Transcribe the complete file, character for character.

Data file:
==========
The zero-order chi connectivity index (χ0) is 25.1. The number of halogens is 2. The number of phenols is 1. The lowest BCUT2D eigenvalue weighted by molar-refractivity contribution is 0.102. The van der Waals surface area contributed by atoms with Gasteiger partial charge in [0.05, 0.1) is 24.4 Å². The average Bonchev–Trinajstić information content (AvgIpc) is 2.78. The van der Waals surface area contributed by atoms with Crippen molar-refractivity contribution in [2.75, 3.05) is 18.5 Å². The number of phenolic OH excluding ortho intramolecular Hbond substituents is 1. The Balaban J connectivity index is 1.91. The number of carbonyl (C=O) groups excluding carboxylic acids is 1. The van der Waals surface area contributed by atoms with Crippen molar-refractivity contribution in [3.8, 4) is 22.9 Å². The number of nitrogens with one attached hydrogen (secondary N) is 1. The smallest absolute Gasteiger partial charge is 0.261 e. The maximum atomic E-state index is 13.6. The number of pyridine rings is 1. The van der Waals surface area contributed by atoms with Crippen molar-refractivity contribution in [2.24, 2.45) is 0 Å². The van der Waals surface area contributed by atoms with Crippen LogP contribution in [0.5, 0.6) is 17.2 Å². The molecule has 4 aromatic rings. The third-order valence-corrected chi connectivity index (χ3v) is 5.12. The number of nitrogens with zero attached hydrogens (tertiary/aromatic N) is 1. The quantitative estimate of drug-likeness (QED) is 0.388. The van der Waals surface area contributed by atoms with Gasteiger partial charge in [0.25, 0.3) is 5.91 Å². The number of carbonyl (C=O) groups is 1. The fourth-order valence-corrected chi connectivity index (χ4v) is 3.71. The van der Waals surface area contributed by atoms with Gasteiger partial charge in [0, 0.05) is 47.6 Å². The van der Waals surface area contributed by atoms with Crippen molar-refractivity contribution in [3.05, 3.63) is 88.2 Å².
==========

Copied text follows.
The zero-order chi connectivity index (χ0) is 25.1. The number of halogens is 2. The number of phenols is 1. The lowest BCUT2D eigenvalue weighted by molar-refractivity contribution is 0.102. The van der Waals surface area contributed by atoms with Gasteiger partial charge in [0.05, 0.1) is 24.4 Å². The average Bonchev–Trinajstić information content (AvgIpc) is 2.78. The van der Waals surface area contributed by atoms with Crippen molar-refractivity contribution in [2.75, 3.05) is 18.5 Å². The number of phenolic OH excluding ortho intramolecular Hbond substituents is 1. The Balaban J connectivity index is 1.91. The number of carbonyl (C=O) groups excluding carboxylic acids is 1. The van der Waals surface area contributed by atoms with Crippen molar-refractivity contribution in [3.8, 4) is 22.9 Å². The number of nitrogens with one attached hydrogen (secondary N) is 1. The smallest absolute Gasteiger partial charge is 0.261 e. The maximum atomic E-state index is 13.6. The number of pyridine rings is 1. The van der Waals surface area contributed by atoms with Crippen molar-refractivity contribution in [2.24, 2.45) is 0 Å². The van der Waals surface area contributed by atoms with Crippen LogP contribution in [0.5, 0.6) is 17.2 Å². The molecule has 4 aromatic rings. The third-order valence-corrected chi connectivity index (χ3v) is 5.12. The number of nitrogens with zero attached hydrogens (tertiary/aromatic N) is 1. The quantitative estimate of drug-likeness (QED) is 0.388. The van der Waals surface area contributed by atoms with Gasteiger partial charge in [0.25, 0.3) is 5.91 Å². The number of carbonyl (C=O) groups is 1. The fourth-order valence-corrected chi connectivity index (χ4v) is 3.71. The van der Waals surface area contributed by atoms with Gasteiger partial charge in [0, 0.05) is 47.6 Å². The van der Waals surface area contributed by atoms with Crippen molar-refractivity contribution in [3.05, 3.63) is 88.2 Å².